Date of Award


Degree Type


Degree Name

Master of Science in Nutrition and Food Science


Nutrition and Food Sciences

First Advisor

Alison Tovar


Background: Hispanic preschool children in the United States are at greater risk for obesity compared to non-Hispanic whites. The objectives of our study were to explore two factors that may be important for obesity prevention in young children: 1) precursors and contextual influences on parental feeding and 2) parental engagement within the child-care setting food environment.

Methods: Four focus groups (n=37) were held with Hispanic parents of preschoolaged children at two child-care centers. Guiding questions focused on factors that influenced what and how parents feed their child, awareness of the child-care center feeding environment, and current involvement in the child-care center. Themes were coded for using NVivo10. Content analysis was used to analyze final themes.

Results: Participants’ childhood experience was found to influence feeding practices. Many of them shared similar childhood stories of having the “rule” to finish your plate. However, they reported using different feeding practices with their own children. The children’s grandparents’ indulgent behaviors were described as interfering with healthful dietary changes in the home. Husband’s food preferences also influenced what was served in the home. The participants reported wanting to be more involved in the child-care center but time was presented as the main barrier. The participants reported that the child-care feeding environment did have influences in the home. It was evident that the participants were aware of healthful behaviors.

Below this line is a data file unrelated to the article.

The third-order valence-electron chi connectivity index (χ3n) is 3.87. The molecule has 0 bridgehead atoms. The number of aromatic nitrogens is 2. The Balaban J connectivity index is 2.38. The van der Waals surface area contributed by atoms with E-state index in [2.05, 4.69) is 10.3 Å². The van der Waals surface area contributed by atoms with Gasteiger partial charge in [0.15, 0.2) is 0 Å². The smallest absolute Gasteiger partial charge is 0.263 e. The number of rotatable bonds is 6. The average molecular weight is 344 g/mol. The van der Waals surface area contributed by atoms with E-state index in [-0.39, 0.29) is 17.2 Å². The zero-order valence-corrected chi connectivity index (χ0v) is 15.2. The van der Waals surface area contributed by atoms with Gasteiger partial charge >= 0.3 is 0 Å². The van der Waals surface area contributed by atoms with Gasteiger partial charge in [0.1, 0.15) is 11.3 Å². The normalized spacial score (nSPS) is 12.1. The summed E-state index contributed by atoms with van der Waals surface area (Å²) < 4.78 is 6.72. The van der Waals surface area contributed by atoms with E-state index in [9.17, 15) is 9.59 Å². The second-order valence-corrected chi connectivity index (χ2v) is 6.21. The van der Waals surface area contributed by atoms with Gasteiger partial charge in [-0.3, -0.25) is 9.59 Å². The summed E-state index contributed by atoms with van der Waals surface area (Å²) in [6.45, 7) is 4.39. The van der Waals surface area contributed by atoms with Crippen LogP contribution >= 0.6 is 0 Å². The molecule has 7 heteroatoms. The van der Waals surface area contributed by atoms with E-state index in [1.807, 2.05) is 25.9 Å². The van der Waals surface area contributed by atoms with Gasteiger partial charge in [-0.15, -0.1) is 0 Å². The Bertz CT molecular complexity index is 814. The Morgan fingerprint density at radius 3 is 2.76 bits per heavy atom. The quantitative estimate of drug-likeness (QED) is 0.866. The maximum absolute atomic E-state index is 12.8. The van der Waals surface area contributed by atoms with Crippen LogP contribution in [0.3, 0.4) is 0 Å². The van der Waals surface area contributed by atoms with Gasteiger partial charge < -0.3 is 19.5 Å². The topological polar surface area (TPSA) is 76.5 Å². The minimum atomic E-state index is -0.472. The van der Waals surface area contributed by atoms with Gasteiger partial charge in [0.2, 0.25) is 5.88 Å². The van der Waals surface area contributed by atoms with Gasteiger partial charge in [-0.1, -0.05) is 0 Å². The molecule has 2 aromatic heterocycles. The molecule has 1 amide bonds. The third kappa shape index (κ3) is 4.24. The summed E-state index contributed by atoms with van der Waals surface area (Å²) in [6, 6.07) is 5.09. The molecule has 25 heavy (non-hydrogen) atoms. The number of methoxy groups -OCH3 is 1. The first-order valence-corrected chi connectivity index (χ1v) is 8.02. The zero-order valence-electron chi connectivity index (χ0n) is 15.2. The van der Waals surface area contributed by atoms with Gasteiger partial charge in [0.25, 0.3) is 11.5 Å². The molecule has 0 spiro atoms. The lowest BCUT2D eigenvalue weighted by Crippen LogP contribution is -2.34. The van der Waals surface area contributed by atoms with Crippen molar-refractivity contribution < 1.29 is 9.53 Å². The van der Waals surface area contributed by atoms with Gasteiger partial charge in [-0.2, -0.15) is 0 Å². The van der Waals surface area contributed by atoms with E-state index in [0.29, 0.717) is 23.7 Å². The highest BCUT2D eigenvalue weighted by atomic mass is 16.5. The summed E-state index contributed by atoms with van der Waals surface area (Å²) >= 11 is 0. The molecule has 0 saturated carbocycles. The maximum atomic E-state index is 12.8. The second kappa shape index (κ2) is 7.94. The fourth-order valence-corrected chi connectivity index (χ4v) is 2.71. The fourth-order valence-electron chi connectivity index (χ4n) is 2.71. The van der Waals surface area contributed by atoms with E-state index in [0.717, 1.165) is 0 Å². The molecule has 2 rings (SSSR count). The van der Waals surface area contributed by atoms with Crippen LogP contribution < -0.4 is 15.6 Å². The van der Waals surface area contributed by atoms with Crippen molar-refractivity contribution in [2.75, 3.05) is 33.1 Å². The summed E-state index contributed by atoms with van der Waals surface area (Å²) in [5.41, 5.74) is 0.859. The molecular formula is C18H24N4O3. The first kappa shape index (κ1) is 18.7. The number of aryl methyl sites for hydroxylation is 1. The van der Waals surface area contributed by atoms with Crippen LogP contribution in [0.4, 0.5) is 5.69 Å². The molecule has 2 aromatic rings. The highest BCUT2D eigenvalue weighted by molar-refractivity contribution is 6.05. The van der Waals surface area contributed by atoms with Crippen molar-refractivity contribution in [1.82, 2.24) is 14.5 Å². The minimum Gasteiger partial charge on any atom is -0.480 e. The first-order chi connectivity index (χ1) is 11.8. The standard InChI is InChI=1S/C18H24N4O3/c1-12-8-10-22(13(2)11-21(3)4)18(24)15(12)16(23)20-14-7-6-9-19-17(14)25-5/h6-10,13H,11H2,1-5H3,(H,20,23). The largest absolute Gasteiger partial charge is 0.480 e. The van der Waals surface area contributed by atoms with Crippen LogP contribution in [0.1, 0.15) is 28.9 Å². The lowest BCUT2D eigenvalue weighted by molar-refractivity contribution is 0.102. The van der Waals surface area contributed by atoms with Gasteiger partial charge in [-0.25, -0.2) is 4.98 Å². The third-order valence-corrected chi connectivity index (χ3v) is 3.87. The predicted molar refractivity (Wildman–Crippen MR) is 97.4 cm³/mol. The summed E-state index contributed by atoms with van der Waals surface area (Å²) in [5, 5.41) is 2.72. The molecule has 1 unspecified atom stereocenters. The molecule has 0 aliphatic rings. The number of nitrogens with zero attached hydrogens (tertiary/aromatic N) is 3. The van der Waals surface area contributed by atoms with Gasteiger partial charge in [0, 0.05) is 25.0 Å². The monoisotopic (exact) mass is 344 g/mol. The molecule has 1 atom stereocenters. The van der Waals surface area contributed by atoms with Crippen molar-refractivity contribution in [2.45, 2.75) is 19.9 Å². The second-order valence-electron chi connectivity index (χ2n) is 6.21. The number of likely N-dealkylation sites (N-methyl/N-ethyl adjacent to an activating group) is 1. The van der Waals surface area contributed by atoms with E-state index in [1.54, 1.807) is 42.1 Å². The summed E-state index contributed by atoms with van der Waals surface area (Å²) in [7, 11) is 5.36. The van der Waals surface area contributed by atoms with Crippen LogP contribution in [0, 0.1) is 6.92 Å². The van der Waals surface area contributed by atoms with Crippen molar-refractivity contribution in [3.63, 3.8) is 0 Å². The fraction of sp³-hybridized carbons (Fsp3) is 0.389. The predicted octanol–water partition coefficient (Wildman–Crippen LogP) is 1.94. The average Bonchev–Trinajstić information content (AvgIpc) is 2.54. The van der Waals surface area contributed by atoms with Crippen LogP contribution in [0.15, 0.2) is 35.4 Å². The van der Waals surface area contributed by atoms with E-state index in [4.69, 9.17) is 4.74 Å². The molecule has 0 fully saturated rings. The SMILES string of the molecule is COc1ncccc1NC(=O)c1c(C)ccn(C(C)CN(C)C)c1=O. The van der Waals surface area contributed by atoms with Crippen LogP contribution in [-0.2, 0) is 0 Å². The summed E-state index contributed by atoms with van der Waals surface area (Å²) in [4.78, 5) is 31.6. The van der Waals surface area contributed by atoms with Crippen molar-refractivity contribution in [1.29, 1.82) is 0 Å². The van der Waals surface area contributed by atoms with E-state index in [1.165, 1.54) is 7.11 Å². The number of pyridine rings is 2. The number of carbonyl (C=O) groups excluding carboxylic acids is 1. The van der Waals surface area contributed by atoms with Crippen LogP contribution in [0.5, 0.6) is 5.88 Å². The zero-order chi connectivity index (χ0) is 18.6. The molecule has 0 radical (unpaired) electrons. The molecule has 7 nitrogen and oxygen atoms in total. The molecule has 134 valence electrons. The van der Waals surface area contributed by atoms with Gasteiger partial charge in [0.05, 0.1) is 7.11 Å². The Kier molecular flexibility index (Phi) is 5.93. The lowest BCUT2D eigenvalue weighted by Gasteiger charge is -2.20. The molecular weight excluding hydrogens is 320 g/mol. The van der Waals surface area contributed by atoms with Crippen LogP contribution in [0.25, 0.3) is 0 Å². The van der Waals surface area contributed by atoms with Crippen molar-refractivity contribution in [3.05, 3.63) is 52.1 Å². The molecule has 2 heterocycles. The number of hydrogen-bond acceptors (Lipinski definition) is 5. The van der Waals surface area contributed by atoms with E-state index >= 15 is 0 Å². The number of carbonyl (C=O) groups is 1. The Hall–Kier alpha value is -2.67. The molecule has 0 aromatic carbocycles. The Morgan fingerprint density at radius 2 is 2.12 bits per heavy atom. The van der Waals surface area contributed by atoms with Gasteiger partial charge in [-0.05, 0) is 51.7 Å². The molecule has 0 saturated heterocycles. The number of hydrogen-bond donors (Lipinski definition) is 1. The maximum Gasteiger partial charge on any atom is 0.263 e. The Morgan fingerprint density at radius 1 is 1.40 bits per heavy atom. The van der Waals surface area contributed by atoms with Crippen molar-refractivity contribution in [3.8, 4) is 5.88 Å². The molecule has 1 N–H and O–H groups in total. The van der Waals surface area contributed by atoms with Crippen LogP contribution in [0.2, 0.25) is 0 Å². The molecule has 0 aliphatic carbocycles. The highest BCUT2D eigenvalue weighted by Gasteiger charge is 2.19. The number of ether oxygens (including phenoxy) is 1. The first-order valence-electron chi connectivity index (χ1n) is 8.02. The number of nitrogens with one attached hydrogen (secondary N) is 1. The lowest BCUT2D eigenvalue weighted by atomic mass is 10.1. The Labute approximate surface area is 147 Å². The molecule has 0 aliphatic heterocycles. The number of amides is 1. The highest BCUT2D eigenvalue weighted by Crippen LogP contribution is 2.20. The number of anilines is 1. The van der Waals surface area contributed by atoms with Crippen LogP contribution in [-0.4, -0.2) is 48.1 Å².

Conclusion: Cultural and environmental factors influence parental feeding and involvement in the child-care setting. Using the socio-ecological model might provide more understanding to the different levels of influences on parental feeding.



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